We asked in a post yesterday whether donations were unlimited so that tapping donors for one project might not mean less in donations to something else.  We have noted that business plans may not be realistic and that despite the blending of accounts of the multiple enterprises around the university, somebody will pay for overly optimistic forecasts.  And, of course, one might ask whether tapping "reserves" is costless.

But we know the answer to all these questions:

Anybody want to buy a bridge?

Tension Over Pension

From the LA Times:

The already tense labor relations between the UC system and the union that represents about 8,300 custodians, gardeners and food service workers has taken a turn for the worse. After deadlocked negotiations, UC this week imposed terms that will require those workers to contribute 6.5% of their pay to retirement plans, up from the current 5%, while the university’s contribution jumps to 12% from 10%.

UC says such changes are necessary to keep the pension system healthy and that most other UC employees already have agreed to the changes. In addition, newly hired workers will receive fewer benefits after retirement.

Officials of the American Federation of State, County and Municipal Employees, Local 3299 say that such an imposed hike amounts to a 1.5% pay cut for workers whose pay averages $35,000 a year. They say they would consider a contribution rate above 5% but only if it is part of a larger pension reform that caps the pensions of the most highly paid UC executives. The union also wants UC to boost the levels of staffing, which the labor leaders contend has dropped dangerously low in some campus functions. Union local President Kathryn Lybarger said Wednesday that her union retains the right to strike in the future but now hopes to persuade incoming UC President Janet Napolitano, who takes office Tuesday, to take different labor positions than outgoing President Mark G. Yudof...

Full story at,0,2369558.story

Some background: The Academic Senate has generally supported full funding for the UC pension and a plan to get to full funding over an extended period.  A problem UC faces (unlike CSU which is in CalPERS) is that the state - after the now-infamous two-decade UC pension contribution "holiday" - seemingly forgot that it was ultimately responsible for the UC pension.  It has made what amount at best to some ad hoc pension contributions of late, but the state still maintains that the pension is somehow the responsibility of the Regents - whatever that is supposed to mean.  In addition, roughly two out of three dollars that go into the UC plan when there are contributions come from non-state sources - mainly research contracts and grants and patient revenues.  Every dollar not put into the fund today on behalf of state-funded employees - whether the contribution is employer or employee - results in another two non-state dollars that don't go into the fund.  (This situation is again unlike CSU which doesn't have medical centers and large research grants.)  So it is important to collect pension dollars on behalf of state employees upfront since the "match" of two-for-one from non-state sources doesn't occur.  When it doesn't occur, the whole $3 liability shifts to the Regents - again, whatever that is supposed to mean.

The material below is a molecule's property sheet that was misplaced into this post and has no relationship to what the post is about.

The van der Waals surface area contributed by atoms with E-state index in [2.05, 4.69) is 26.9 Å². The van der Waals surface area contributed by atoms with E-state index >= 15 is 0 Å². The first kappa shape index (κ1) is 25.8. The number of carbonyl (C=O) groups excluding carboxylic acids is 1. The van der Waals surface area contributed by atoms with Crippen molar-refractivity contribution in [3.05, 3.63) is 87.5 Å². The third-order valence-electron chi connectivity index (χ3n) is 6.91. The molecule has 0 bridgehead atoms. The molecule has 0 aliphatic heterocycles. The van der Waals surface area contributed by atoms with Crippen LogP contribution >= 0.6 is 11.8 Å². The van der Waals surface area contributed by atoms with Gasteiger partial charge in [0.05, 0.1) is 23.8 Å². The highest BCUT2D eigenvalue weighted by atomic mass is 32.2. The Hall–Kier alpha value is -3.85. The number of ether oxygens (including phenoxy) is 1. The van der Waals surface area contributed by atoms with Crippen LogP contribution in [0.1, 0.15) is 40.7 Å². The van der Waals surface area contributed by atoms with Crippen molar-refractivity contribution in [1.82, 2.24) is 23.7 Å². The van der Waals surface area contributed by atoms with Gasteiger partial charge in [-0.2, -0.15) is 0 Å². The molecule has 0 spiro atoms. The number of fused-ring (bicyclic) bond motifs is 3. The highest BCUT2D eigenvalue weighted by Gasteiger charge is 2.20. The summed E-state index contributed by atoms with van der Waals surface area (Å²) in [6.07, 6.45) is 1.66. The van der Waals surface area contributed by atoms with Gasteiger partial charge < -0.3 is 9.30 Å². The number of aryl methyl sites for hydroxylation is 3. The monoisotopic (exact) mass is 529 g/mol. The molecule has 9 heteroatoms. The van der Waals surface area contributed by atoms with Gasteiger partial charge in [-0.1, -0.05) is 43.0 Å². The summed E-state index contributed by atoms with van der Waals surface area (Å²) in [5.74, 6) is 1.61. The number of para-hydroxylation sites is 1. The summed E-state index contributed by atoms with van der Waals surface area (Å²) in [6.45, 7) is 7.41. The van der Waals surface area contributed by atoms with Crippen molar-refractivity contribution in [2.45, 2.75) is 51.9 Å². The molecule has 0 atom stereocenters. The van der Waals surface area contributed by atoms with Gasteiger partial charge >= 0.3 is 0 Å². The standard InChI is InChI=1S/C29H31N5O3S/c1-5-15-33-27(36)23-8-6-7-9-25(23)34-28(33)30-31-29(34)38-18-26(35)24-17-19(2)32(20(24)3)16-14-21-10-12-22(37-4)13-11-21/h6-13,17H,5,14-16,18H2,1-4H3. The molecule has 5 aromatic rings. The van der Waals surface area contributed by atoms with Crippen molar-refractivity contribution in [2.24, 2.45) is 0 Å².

The bottom line is that all employees - faculty, staff, union-represented, nonunion - at UC have a mutual interest in pushing the legislature and governor to a) acknowledge the state obligation, and b) treat UC the same as CSU when it comes to pension funding.  Of course, estimating unfunded liabilities and what contributions are needed to achieve full funding (or any funding target) depend on long-term forecasts of everything from interest rates and inflation to life expectancies.  But absent "a" and "b," getting into discussions of such technical issues with whoever is the UC president seems unlikely to occur in any meaningful sense.

Wednesday, September 25, 2013

Free Money

From a UCLA media release yesterday:

UCLA Athletic Director Dan Guerrero and Head Football Coach Jim Mora announced today a campaign to raise private funds for a comprehensive football training facility to be located on the west side of Spaulding Field, the practice field for the Bruin football team. The planned state-of-the-art facility is intended to house a locker room, athletic training area, strength and conditioning facility, coaches’ offices, team meeting rooms, equipment rooms and video rooms, in addition to several elements that will feature the storied history of UCLA Football.
The project, estimated to cost $50 million, will be funded by private donations. A feasibility study analyzed the site conditions, and the university has elected to move the project forward with a request for proposal to select an architect. The selected firm will work directly with Guerrero, Mora, the Department of Intercollegiate Athletics and the university to develop the size, layout and renderings of the proposed facility. As funding thresholds are achieved, project construction will begin...

Full release at

There is a sense that if funds are raised privately - that is, if they are not state funds - no trade-offs are involved.  The Regents, in approving capital projects, behave as though that is true.  However, it assumes there is a pool of donors out there that will only give to the one specified project and would not have donated to some other project.  Does anyone look into that assumption? Is it valid?  Just asking.

A Sound Choice

Carl Haber
One of the MacArthur Fellows announced yesterday is Carl Haber of the Lawrence Berkeley National Lab, one of the labs managed by UC.  His prize was for his techniques of rescuing and restoring old sound recordings.  You can read more about him at

And you can hear his explanation of what he does at: